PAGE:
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Reaching the unreachable

I spent last weekend enjoying some last vestiges of sunshine on a European city break. Lucky me. It was lovely. And the travelling part – a short flight on a budget airline and a taxi between airport and hotel - was pretty straightforward. Well, I felt it was anyway.


But on the way home, indulging in one of my favourite travel pastimes of observing the silly, sheep-like and sometimes just plain stupid behaviour of my fellow travellers, I saw my biggest professional challenge personified. I wasn’t even thinking about work or about strategic communications but it was all around me.


I’ll explain. International travel at the moment is slightly different: there’s a bit more admin involved. I know this because I keep up with the news and read travel guides, and I knew there were things I needed to do before I’d be allowed out of and back into the country. If I hadn’t gone and sought out the details myself, then the daily emails and texts from the airline would have signposted me to them. Actually, the sheer volume of these reminders irritated me – I didn’t need them, I already knew the important information and I’d already checked that I’d done all the paperwork.


Everyone on that flight will have had those same myriad reminders yet there were still people who got to the gate without a passenger locator form or a Covid test booking and wondered why they weren’t being allowed to board.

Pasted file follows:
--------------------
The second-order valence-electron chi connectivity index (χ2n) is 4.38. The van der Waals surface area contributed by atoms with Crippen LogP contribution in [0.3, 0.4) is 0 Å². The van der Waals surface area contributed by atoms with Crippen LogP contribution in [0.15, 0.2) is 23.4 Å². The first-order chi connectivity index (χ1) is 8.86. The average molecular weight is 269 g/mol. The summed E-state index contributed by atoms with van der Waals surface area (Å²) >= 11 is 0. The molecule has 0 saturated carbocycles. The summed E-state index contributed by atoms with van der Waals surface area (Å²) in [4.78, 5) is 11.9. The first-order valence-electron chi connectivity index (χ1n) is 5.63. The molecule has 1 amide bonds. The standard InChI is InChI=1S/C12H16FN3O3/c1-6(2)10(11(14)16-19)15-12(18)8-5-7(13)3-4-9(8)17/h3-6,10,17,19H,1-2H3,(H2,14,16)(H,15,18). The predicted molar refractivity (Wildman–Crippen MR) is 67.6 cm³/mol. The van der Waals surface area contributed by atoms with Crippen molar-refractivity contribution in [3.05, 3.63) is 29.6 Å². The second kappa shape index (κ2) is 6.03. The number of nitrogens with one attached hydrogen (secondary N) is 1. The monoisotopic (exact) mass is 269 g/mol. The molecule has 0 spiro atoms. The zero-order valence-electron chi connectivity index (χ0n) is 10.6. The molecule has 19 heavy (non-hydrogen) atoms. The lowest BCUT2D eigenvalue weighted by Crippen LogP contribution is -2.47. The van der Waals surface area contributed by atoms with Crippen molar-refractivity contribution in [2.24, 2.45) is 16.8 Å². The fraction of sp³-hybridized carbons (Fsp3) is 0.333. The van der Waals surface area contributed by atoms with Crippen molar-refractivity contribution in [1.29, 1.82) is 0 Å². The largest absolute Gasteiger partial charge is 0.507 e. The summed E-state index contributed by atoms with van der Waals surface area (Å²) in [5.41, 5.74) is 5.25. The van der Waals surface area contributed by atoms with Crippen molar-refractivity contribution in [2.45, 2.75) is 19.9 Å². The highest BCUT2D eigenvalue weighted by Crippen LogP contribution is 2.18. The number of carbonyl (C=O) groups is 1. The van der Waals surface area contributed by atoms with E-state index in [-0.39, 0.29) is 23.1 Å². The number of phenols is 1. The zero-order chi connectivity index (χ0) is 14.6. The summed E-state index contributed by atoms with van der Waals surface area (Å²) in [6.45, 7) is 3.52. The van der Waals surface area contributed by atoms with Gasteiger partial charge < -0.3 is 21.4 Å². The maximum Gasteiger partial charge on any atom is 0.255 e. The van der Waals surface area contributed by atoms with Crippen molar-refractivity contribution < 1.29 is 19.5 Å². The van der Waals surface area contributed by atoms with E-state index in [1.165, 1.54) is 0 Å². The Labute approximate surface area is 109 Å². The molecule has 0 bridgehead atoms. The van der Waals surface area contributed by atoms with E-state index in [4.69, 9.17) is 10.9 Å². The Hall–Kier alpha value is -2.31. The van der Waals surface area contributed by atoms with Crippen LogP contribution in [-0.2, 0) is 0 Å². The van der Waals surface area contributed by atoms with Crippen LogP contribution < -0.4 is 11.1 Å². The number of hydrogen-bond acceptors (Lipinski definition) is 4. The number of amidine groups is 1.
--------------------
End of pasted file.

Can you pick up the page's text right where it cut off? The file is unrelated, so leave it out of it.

Those poor airline comms teams. This is crucial information, our travel is dependent on awareness and conformity, and the airlines are being helpful by sending the information out to us. But how can they reach the unreachable, the people closed off to all but their own priorities, to whom it wouldn’t occur to seek out information, or think that the emails might be worthy of their attention? People like the 30-something woman sitting behind me who was initially refused boarding until given a chance to fill in the paperwork at the gate (and who, once on the plane, loudly regaled her seatmate with her frustrations at these demands). She appeared to be a mature, intelligent, well-educated person. She worked in the media. (I did say she was loud). But she had absorbed none of the information she’d been sent. On prompting, she even found the emails and admitted that she’d deleted them, too busy enjoying her holiday to read them or wonder why they had been sent.


I genuinely think this illustrates our greatest challenge as corporate communicators: understanding how to get our messages to the right place in order to get the desired outcome.



When I’m developing a comms strategy, a crucial part of my research is understanding audience preferences. I want to know who I’m talking to and why and I also want to know where they are – physically and cerebrally – so that I can go to them instead of expecting them to come to me. But sometimes – as my airport eavesdropping demonstrated – even this insight isn’t enough.


My role is all about meeting challenges and finding solutions, peeling away the layers to get to the nugget in the middle. This one will be there somewhere – I just haven’t worked out how to get to it yet.


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